Dangerous and beautiful
Updated: 2014-08-23 07:43
By Xu Lin(China Daily)
Climbers die almost every year attempting to tackle this remote part of the Great Wall.
Only after you conquer the challenging Jiankou Great Wall will you understand the true meaning of the popular Chinese saying that goes, "He who has never been to the Great Wall is not a true man."
Clockwise: People fall from the watch tower named "the eagle flies facing upward" and die nearly every year; You can camp near Zhengbeilou Tower, a perfect location for the sunset and sunrise; Members of the Giant Gooo-go Great Wall go to Jiankou Great Wall every Saturday. Provided to China Daily
As an unprotected wild Great Wall section, Jiankou has become a photographic hotspot and hiking destination for its picturesque views and precipitous mountains in recent years.
The 20-kilometer long Jiankou, which lies to the west of Mutianyu Great Wall, was built in Tang Dynasty (AD 618-907) and Ming Dynasty (1368-1644) with large white dolomites.
It was called Jiankou, which literally means arrow nock, because the long and winding Great Wall on the mountain looks like a W-shaped archer's bow and the collapsed ridge is just like the back end of an arrow.
It's different from the more famous Badaling and Mutianyu Great Walls in Beijing, which are well-renovated with gentle slopes and frequented by tourists of all ages.
Weathered by years of wind and rain, Jiankou has fallen into disrepair with steep cliffs and rough steps, making it one of the capital's most well-known outdoor places for its sense of danger.
"Some tourists have fallen to their deaths accidentally because they are not familiar with the landform. It's better to climb Jiankou with experienced people," says Zou Yi, 53, who organizes outdoors enthusiasts to visit Jiankou every Saturday and take away the rubbish left by others to protect the environment. The group members call themselves "the Giant Gooo-go Great Wall", and they guide me to Jiankou.
It takes about two and a half hours to drive to the Jiankou Great Wall from Beijing's downtown. You have to wear mountaineering shoes and skid-proof gloves. Prepare a simple lunch and pack sufficient water. Make sure you have enough food and water if you plan to camp at night.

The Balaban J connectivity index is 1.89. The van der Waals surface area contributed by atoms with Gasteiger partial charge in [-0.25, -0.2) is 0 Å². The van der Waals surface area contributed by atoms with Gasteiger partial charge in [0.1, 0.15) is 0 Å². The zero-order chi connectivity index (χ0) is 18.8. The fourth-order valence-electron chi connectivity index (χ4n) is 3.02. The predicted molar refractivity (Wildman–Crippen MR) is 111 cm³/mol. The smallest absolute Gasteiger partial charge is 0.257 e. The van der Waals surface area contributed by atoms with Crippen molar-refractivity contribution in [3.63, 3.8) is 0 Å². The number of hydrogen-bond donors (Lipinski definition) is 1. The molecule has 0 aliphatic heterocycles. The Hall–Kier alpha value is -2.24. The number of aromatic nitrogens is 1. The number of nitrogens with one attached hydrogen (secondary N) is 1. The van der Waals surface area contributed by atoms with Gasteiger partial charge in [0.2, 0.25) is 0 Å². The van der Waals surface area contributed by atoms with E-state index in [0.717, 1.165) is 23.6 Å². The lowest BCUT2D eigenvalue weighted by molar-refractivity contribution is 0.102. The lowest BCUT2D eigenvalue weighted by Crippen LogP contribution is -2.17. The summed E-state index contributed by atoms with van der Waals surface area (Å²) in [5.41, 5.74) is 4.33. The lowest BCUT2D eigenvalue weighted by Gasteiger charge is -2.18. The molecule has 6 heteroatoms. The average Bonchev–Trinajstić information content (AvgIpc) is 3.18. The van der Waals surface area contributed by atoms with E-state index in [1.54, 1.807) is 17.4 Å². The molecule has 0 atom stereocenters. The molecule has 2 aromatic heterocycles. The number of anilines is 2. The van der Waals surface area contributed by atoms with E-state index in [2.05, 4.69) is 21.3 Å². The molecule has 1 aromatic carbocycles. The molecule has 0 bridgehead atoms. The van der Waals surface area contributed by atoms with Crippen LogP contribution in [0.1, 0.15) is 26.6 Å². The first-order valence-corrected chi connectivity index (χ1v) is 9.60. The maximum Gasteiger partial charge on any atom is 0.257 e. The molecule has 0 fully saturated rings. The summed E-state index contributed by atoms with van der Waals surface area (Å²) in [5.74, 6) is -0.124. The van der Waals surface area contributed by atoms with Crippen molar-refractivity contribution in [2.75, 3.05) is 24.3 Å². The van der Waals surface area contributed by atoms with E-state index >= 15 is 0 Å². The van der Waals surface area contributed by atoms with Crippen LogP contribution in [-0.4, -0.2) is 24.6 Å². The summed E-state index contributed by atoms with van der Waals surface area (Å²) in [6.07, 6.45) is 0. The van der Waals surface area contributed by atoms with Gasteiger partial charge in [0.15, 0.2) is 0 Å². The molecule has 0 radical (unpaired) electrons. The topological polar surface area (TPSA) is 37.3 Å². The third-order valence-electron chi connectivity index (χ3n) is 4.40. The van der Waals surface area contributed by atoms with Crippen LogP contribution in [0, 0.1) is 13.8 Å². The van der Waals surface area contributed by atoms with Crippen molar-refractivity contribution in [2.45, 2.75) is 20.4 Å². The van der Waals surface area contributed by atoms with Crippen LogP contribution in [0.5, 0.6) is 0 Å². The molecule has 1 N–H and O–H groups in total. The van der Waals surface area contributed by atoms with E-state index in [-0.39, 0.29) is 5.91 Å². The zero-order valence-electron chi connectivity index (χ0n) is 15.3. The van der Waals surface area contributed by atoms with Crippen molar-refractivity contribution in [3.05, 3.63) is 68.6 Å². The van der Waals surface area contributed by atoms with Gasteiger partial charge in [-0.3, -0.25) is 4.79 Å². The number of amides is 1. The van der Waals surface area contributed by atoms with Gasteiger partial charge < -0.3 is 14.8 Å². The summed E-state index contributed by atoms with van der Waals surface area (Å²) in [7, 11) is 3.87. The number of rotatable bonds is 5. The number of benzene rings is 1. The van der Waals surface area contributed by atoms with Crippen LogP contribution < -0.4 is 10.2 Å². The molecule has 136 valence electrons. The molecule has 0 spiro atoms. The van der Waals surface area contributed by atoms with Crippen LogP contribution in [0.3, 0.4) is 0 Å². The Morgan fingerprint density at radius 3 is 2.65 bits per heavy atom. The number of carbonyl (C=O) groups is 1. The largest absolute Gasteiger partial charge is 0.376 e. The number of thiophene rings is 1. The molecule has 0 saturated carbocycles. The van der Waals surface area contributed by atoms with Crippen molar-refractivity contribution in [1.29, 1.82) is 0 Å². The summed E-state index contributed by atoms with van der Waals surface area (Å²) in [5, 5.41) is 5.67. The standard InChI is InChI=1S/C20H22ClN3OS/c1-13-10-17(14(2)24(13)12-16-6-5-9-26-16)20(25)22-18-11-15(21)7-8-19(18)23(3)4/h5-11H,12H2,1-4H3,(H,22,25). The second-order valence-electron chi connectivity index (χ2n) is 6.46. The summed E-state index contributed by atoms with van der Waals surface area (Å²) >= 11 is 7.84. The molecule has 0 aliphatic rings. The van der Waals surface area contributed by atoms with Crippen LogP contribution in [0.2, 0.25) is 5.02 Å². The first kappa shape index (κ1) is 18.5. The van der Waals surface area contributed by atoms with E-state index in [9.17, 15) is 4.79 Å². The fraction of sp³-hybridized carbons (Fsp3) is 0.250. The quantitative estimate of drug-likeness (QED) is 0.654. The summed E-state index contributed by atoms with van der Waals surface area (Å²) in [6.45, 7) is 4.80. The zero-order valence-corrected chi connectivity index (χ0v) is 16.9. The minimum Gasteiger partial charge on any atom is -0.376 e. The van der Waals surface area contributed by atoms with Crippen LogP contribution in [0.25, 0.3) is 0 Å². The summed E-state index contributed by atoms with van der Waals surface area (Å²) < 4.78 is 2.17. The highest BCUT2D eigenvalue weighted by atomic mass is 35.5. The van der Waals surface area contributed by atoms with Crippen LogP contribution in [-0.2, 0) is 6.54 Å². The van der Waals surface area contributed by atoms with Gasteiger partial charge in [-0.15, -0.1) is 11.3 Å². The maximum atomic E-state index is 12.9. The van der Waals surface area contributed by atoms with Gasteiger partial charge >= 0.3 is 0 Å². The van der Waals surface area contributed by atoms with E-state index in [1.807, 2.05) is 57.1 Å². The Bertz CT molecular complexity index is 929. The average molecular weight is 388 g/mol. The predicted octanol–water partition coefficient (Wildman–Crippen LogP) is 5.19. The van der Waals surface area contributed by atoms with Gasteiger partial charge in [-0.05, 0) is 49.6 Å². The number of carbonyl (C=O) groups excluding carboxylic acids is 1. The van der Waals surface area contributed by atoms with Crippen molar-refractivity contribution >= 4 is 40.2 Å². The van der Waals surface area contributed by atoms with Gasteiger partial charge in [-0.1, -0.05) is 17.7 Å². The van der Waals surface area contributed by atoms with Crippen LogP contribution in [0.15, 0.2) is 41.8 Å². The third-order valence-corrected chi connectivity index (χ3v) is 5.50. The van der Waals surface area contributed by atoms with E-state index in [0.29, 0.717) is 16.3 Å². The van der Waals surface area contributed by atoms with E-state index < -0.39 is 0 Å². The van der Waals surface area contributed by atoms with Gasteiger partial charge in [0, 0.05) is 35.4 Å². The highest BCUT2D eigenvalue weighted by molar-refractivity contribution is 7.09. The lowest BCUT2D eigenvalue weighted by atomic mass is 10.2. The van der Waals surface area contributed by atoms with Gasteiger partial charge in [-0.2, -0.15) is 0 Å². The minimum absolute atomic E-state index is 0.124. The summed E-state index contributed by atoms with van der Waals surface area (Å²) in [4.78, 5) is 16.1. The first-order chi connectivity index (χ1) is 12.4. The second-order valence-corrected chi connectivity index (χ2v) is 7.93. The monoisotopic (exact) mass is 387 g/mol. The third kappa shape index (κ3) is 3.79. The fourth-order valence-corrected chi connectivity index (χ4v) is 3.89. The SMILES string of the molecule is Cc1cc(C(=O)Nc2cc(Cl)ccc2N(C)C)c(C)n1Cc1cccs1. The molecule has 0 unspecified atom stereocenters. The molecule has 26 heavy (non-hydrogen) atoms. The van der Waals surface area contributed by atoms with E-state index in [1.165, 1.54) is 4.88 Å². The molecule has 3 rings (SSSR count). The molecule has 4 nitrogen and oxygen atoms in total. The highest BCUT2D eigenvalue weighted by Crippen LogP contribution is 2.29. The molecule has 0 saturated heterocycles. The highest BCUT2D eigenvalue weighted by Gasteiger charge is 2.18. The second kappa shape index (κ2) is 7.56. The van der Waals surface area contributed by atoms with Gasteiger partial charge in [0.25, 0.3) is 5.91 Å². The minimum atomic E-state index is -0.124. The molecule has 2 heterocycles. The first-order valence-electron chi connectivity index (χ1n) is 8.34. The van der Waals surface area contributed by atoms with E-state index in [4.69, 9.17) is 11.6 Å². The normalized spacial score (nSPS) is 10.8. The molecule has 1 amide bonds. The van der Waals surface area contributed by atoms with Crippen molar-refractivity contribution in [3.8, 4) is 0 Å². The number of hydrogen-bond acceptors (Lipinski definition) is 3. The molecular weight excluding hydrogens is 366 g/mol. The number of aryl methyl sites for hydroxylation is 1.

When we arrive at the Xizhazi Village, we stop at first in a simple restroom because there are no toilets on the Great Wall. The wall here has no entrance fee as it is unattended, but the villagers will charge you a ticket to the village for 20 yuan ($3.27) per person and parking fees.
After climbing awhile on a zig-zagging path up the mountain, we come to one of the beacon towers and are shocked by the nearly vertical and dilapidated Great Wall in front of us.
We head for the east part of Jiankou, which is a bit easier to climb than the west part. It's like rock climbing, and I have to use my hands and feet to keep balance. There are no guard bars for protection, so I tried my best to be as careful as I can.
Sometimes we need to help each other in danger. When I struggled to climb the steep slope and tried to crouch to the ground, one man stood on the adjacent bricks and caught my hands. If I had lost my balance at that time, I would have fallen down the cliff. He risks his life as well because beyond the bricks is the cliff face.
One of the most dangerous parts of Jiankou is the watch tower named "the eagle flies facing upward", meaning that even an eagle flying by has to face upwards to see the top tower.
According to Zou, people fall from the tower and die nearly every year because when they try to go down from the vertical steps, they have no idea that about 4 meters of the stone steps have disintegrated due to years of erosion.
"My suggestion is, don't try an unfamiliar route. Please remember that in each dangerous location, there must be another safe detour out," Zou says. He recently persuaded a young man to give up when he saw the man was trying to challenge the tower.
Each of us ties a garbage bag to our bag, and when we came to a gentle slope, we gathered rubbish such as plastic bottles and disposal chopsticks, and take them away when we go downhill.
"When I first came to Jiankou, I was attracted to its beauty instantly but felt sad to see a lot of garbage on it. Jiankou is like my home and I want to keep it clean. It's important to take away all your rubbish when you come here, " Zou says.
When we finally arrived at Zhengbeilou Tower, some group members start to pitch their tents on the Great Wall, so they will have a perfect location to watch the sunset and sunrise. Some even take out their yoga mattresses to do exercise.
I felt lucky to be able to enjoy the magnificent views of the mountain and the winding Great Wall from near to far. The rugged, unrestored section seemed to tell its own story with its broken rocks and steep stone steps.
It's best to start to go downhill before 5 pm in summer and two hours earlier in winter because when the sun goes down, you can hardly see the road as there are no artificial lights on the Great Wall.
Jiankou's natural beauty differs in four seasons. You will see pink peach flowers and white pear flowers in spring, and colorful leaves in autumn, and stunning snow views in winter.
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(China Daily 08/23/2014 page18)